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Alice Hoffman's Top Ten List
1. Wuthering Heights by Emily Brontë (1847). The author’s only novel, published a year before her death, centers on the doomed love between Heathcliff, a tormented orphan, and Catherine Earnshaw, his benefactor’s vain and willful daughter. Passion brings them together, but class differences, and the bitterness it inspires, keeps them apart and continues to take its toll on the next generation. Wuthering Heights tells you why they say that love hurts.
2. Great Expectations by Charles Dickens (1860–61). Dickens gives a twist to an ancient storyline —of the child of royal birth raised in humble surroundings. Looking back on his life, Pip describes his poor youth near marshes in rural England —his chance encounter with a murderous convict, his experiences with the strange Miss Havisham, who always wears a wedding dress, and his love for her beautiful adopted daughter Estella. As he approaches adulthood, Pip learns that he has a secret benefactor who arranges opportunities for him in London, wherein lies the tale, and the twist.
3. The Catcher in the Rye by J. D. Salinger (1951). After being dismissed from another prep school, Holden Caulfield —whose slangy, intimate narration defines this novel —has a series of misadventures in Manhattan before going home for Christmas. Haunted by the death of brother Allie, he wants what he cannot have —to snare the elusive Jane Gallagher, to run away with his sister Phoebe, to “catch” innocent youths before they fall into the “phony” world of adults. A timeless voice of adolescent rage and assurance, Holden may rank highest in the pantheon of antiestablishment heroes.
4. Pride and Prejudice by Jane Austen (1813). “It is a truth universally acknowledged, that a single man in possession of a good fortune must be in want of a wife,” reads this novel’s famous opening line. This matching of wife to single man —or good fortune —makes up the plot of perhaps the happiest, smartest romance ever written. Austen’s genius was to make Elizabeth Bennet a reluctant, sometimes crabby equal to her Mr. Darcy, making Pride and Prejudice as much a battle of wits as it is a love story.
5. Beloved by Toni Morrison (1987). It’s a choice no mother should have to make. In 1856, escaped slave Margaret Garner decided to kill her infant daughter rather than return her to slavery. Her desperate act created a national sensation. Where Garner’s true-life drama ends, Beloved begins. In this Pulitzer Prize–winning novel, the murdered child, Beloved, returns from the grave years later to haunt her mother Sethe. Aided by her daughter Denver and lover Paul D, Sethe confronts the all-consuming guilt precipitated by the ghostly embodiment of her dead child. Rendered in poetic language, Beloved is a stunning indictment of slavery “full of baby’s venom.”
6. The Sound and the Fury by William Faulkner (1929). A modernist classic of Old South decay, this novel circles the travails of the Compson family from four different narrative perspectives. All are haunted by the figure of Caddy, the only daughter, whom Faulkner described as “a beautiful and tragic little girl.” Surrounding the trials of the family itself are the usual Faulkner suspects: alcoholism, suicide, racism, religion, money, and violence both seen and unseen. In the experimental style of the book, Quentin Compson summarizes the confused honor and tragedy that Faulkner relentlessly evokes: “theres a curse on us its not our fault is it our fault.”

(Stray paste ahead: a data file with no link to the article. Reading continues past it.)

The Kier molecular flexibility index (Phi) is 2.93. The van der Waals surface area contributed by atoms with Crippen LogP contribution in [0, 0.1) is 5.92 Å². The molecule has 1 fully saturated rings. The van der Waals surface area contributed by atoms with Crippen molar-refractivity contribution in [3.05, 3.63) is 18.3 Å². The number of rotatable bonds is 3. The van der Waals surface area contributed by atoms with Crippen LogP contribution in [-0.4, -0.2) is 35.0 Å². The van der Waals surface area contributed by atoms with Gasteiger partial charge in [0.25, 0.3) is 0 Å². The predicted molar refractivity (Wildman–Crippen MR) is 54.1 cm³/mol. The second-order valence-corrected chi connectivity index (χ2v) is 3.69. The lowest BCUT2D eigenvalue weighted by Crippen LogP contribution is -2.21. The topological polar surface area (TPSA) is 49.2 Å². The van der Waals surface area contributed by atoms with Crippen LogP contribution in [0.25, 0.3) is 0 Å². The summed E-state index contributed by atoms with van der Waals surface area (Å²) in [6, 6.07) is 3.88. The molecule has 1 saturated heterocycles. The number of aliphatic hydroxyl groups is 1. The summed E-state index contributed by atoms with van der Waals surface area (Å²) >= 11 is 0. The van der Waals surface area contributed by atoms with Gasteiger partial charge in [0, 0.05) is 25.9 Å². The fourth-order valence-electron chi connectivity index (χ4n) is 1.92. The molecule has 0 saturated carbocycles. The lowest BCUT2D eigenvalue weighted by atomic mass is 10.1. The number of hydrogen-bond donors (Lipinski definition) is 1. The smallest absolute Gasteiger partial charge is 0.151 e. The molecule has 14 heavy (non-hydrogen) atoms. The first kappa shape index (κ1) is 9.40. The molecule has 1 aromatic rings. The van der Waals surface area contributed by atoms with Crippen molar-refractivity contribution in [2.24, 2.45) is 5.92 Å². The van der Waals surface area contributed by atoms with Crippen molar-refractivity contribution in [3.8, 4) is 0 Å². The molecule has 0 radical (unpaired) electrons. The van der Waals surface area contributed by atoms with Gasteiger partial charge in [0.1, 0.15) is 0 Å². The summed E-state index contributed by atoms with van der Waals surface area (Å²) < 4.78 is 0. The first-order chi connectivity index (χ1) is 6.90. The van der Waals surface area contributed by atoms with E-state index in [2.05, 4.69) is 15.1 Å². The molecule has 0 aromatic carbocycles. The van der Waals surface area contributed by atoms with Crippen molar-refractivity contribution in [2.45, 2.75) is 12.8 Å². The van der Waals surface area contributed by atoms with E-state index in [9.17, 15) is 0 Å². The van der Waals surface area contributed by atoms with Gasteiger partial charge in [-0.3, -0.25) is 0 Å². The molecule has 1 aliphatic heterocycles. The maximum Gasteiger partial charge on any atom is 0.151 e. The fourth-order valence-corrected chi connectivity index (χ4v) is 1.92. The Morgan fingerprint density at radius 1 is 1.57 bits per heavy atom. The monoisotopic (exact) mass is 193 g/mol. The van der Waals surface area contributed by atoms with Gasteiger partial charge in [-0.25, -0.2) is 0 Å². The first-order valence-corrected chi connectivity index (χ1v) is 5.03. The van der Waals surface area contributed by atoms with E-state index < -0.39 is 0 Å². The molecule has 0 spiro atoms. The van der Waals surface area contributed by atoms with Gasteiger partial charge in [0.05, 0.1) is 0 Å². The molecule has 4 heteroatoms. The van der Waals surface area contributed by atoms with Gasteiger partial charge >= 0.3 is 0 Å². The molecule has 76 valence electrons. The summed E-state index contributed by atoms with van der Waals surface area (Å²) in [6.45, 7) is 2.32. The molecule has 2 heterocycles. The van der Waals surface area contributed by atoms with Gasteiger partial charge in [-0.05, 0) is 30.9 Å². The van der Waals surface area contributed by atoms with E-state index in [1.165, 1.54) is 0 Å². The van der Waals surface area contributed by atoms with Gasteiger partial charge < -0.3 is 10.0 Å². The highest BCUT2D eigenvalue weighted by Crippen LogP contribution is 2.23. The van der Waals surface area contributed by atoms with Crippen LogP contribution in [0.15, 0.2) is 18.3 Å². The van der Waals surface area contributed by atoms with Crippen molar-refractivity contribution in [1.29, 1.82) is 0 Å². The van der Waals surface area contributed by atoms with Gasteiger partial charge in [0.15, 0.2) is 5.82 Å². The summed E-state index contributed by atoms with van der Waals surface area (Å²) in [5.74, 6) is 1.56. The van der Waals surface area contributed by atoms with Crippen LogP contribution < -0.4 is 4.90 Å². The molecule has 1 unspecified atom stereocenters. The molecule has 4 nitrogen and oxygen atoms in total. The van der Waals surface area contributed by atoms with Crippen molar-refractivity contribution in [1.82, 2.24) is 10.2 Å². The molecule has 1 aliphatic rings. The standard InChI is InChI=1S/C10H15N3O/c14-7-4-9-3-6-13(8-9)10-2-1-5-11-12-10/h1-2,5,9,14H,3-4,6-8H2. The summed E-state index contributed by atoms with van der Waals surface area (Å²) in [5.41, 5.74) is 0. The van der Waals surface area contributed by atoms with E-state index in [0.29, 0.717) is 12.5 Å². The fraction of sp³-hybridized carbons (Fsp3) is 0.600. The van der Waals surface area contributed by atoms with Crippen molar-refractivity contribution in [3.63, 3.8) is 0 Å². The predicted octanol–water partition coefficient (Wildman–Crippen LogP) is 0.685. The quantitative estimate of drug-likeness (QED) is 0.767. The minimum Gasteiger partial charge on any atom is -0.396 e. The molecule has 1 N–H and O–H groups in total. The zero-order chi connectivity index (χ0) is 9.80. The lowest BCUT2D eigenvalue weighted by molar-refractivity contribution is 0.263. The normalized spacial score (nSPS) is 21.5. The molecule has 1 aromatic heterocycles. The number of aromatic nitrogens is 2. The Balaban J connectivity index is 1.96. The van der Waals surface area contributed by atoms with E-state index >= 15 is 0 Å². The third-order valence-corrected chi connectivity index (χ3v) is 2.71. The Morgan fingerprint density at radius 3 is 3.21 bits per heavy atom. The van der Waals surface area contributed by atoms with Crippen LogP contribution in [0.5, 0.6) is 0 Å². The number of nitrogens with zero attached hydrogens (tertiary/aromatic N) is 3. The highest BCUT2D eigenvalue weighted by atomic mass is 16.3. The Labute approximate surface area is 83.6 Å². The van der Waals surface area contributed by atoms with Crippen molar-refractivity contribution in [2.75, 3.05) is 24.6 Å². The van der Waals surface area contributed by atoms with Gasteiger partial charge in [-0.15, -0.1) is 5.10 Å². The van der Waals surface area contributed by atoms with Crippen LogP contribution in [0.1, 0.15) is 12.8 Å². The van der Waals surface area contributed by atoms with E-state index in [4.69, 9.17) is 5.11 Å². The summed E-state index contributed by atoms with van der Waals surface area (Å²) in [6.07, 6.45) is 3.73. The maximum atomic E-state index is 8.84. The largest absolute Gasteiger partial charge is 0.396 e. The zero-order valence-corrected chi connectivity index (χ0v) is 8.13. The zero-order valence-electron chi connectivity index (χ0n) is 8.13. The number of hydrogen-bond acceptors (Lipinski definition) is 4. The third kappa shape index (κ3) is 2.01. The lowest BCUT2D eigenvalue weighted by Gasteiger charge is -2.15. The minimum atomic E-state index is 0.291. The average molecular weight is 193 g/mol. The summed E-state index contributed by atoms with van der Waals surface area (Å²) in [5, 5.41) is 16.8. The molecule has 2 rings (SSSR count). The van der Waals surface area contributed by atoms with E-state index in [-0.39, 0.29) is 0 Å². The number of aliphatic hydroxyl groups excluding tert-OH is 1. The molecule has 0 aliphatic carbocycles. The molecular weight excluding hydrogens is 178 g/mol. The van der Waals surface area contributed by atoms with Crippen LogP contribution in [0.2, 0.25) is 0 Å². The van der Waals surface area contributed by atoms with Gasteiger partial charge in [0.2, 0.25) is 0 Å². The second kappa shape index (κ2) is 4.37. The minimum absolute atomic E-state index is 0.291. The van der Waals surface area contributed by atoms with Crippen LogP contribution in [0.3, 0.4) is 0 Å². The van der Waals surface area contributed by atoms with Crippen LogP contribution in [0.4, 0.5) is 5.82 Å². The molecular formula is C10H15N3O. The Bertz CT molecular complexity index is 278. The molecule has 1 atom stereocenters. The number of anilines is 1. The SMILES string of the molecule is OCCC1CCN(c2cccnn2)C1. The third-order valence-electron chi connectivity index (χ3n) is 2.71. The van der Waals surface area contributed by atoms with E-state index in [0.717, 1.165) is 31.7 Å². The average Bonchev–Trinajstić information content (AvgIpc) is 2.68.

7. One Hundred Years of Solitude by Gabriel García Márquez (1967). Widely considered the most popular work in Spanish since Don Quixote, this novel —part fantasy, part social history of Colombia — sparked fiction’s “Latin boom” and the popularization of magic realism. Over a century that seems to move backward and forward simultaneously, the forgotten and offhandedly magical village of Macondo — home to a Faulknerian plethora of incest, floods, massacres, civil wars, dreamers, prudes, and prostitutes — loses its Edenic innocence as it is increasingly exposed to civilization.
8. Stories of Grace Paley (1922– ). Paley’s political beliefs inform her stories, but she never writes cant. Her Greenwich Village surroundings infuse her work, making New York City seem like a small town. Her stories of what she calls “everyday life, kitchen life”—of frustrated wives, knife-wielding children, and cold men —are written in the freshest, loosest, most modern language imaginable.
9. Fahrenheit 451 by Ray Bradbury (1953). Books are dangerous. They fill heads with ideas, make people think, question, causing harmful confusion. This is the ideology that informs Bradbury’s dystopia, whose citizens have traded independence for safe conformity, curiosity for the pleasures of wall-sized tele visions. Fireman Guy Montag, who doesn’t douse blazes but burns books, seems happy until his wife attempts suicide and he seeks answers that make him an enemy of this brave new world.
10. Grimm’s Fairy Tales (1812–14). Where Hans Christian Anderson was sweetly folklorish and gentle, the German folk tales collected by Jakob and Wilhelm Grimm are gritty and fearless. Their legendary stories —among them Hansel and Gretel, Snow White, and Sleeping Beauty —are as violent as they are enchanting. Though versions of the Frog Prince abound, the Grimms reject sentimental romance to tell a moral tale about keeping a promise. Their princess is a brat who throws the frog against the wall rather than kissing him to turn.